In the following samples and control samples, rigid polystyrene foam boards are prepared by a twin screw LMP extruder with flat die and shaper plate; and a two single screw tandem extruder with radial die and slinky shaper. A vacuum may also be applied in both of the above described pilot and manufacturing lines.

Table 5 shows the process conditions for samples in a twin screw extruder for making foam boards having a width of 16 inches and a thickness of one inch.

TABLE 5
Samples on Table 8
Wt. % of nano-graphite 1 to 5
Wt. % of talc 0.5-1.5
Wt. % of nano-carbon black 0 to 6
Wt. % of mica 0 to 4
Wt. % of HCFC-142b  11
Wt. % of CO2  0
Extruder Pressure, Kpa (psi) 13000-17000
(1950-2400)
Die Melt Temperature, (° C.) 117-123
Die Pressure, Kpa (psi) 5400-6600
(790-950)
Line Speed, m/hr (ft/min) 110-170
(6-9.5)
Throughput, kg/hr 100
Die Gap, mm 0.6-0.8
Vacuum KPa (inch Hg) 0-3.4
 (0 to 16)

The thickness of nano-graphite used was confirmed by X-ray diffraction to be 29.7 nm, and 51 nm after compounding with about 60 wt % of polystyrene. Carbon black was not part of mix with nano-graphite due to its poor process ability and high smoke density during fire test.

The results of above examples are shown in Table 6. All R-values and compressive strength are tested after the samples aged for 180 days

TABLE 6
Aged R-value Density Compressive Nano-
K · m2/K Kg/m3 Strength graphite
Run # (F · ft2 · hr/Btu) (pcf) psi Wt %
Control 0.029 27.68 NA 0
sample (5.05) (1.73)
696-2 0.025 28.64 21.55 1
X8234 (5.82) (1.79)
696-4 0.024 30.72 22.67 3
X8235 (6.03) (1.92)
692-2 0.025 27.84 25.69 1
X8207 (5.77) (1.74)
692-3 0.024 28.8 27.27 2
X8208 (5.94) (1.80)
692-4 0.024 28.96 26.87 3
X8209 (6.00) (1.81)

As shown from above samples, the addition of nano-graphite in foaming processing, preferably about 1% to about 3% by weight of the polymer has profound effect on the thermal resistance property. The range of the R-value was determined to be between about 5.7 and about 6.0 per inch.

Example 8

Table 7 compares the operating conditions between batch foaming and traditional low-density foam extrusion.

TABLE 7
Comparison of Operating Conditions
between Batch and Extrusion Foaming
Operating conditions Extrusion Batch Foaming
Temperature (° C.) 100~140  120
Pressure (psi) 1000~2000 2000
dP/dt (Pa/sec) 106 106

Prior to batch foaming, the polymerized nano-graphite/polystyrene compound is heated and compressed into a solid shape. The solid sheet is cut into small pieces according to the size of pressure vessel, such as 77×32×1 mm. The solid sheet specimen is then placed in a mold and foamed in a high-pressure vessel at about 80 to about 160° C., typically about 120° C. and about 500 to about 4000 psi, typically about 2000 psi. The solid sheet remains in the pressurized vessel for about 8 to about 50 hours, typically about 12 hours, after which the pressure in the vessel was released quickly (about 12 seconds) for foaming.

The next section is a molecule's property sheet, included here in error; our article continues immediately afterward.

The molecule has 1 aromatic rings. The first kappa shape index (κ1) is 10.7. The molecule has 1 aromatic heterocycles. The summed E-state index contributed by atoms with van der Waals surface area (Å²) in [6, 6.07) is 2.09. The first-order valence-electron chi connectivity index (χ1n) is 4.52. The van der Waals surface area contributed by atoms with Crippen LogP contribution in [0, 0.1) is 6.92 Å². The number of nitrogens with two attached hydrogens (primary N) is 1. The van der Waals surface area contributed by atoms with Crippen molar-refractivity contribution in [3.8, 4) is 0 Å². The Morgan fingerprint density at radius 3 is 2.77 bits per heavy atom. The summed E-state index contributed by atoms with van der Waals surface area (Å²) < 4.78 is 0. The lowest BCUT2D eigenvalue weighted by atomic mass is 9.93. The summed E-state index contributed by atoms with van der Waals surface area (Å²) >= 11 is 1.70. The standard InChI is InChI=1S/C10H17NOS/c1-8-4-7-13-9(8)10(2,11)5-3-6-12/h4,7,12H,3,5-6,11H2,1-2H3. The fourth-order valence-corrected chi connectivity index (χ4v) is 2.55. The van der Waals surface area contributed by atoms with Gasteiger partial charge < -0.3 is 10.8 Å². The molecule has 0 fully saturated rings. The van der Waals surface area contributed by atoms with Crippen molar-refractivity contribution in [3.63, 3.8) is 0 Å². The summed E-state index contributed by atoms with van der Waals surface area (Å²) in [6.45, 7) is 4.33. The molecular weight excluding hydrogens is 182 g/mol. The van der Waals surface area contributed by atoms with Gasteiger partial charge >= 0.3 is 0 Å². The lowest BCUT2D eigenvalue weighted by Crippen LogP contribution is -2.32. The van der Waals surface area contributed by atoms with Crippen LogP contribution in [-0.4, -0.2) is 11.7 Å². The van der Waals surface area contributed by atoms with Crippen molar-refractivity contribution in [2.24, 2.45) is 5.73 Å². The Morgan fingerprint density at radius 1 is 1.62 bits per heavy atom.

The nano-graphite/polystyrene foam of the batch foaming samples were evaluated to determine the amount infrared radiation transmitted through the foam. As infrared light is the major form of thermal radiation.

A piece of batch-foamed sample containing polystyrene and 3% graphite, and two other comparison samples containing polystyrene or polystyrene and 5% nano-clay were selected. On one side of the foam sample a light source of infrared laser was placed. On the other side of the sample, either a detector was placed to record the transmission light intensity or a temperature camera was placed to monitor the surface temperature change. The results are summarized in Table 8.

TABLE 8
Infrared Light Transmission Through foam samples of polystyrene
(PS), polystyrene and 5% nano-clay (PS/5% clay), and polystyrene
and 3% nano-graphite (PS/3% graphite)
IR Transmission Emissive Received
Intensity (watts) Intensity Intensity % Trans
PS (control sample) 0.5 0.05 10% 
PS/5% MHABS* 0.5 0.02 4%
PS/3% milled graphite worms 0.5 0.01 2%
*in-situ polymerized compound with 5% of reactive cationic surfactant, 2-methacryloyloxyethylhexadecyldimethyl ammonium bromide (MHAB) treated Na+ montmorillonite with 95% styrene monomer

As shown in Table 8, 10% of the light transmits through the pure PS foam sample, while only 4% through the PS/5% clay foam sample and only 2% through the PS/3% graphite sample. Both clay and graphite have the attenuation effect on the infrared light, however, as shown in the above table, PS/3% graphite has considerably better transmission attenuation.

The temperature of the PS/graphite sample, on the side of the sample opposite to the light source, was slightly elevated, having an increase of about 2-3° F. after 60 seconds of exposure (Table 9). There was no obvious change in surface temperature for foam samples of pure PS (control sample) and PS with MHABS nano-clay. As such, PS/graphite foam attenuates thermal radiation and enhances the heat solid conduction. Further, by improved graphite dispersion and concentration, these trends are expected to be more significant.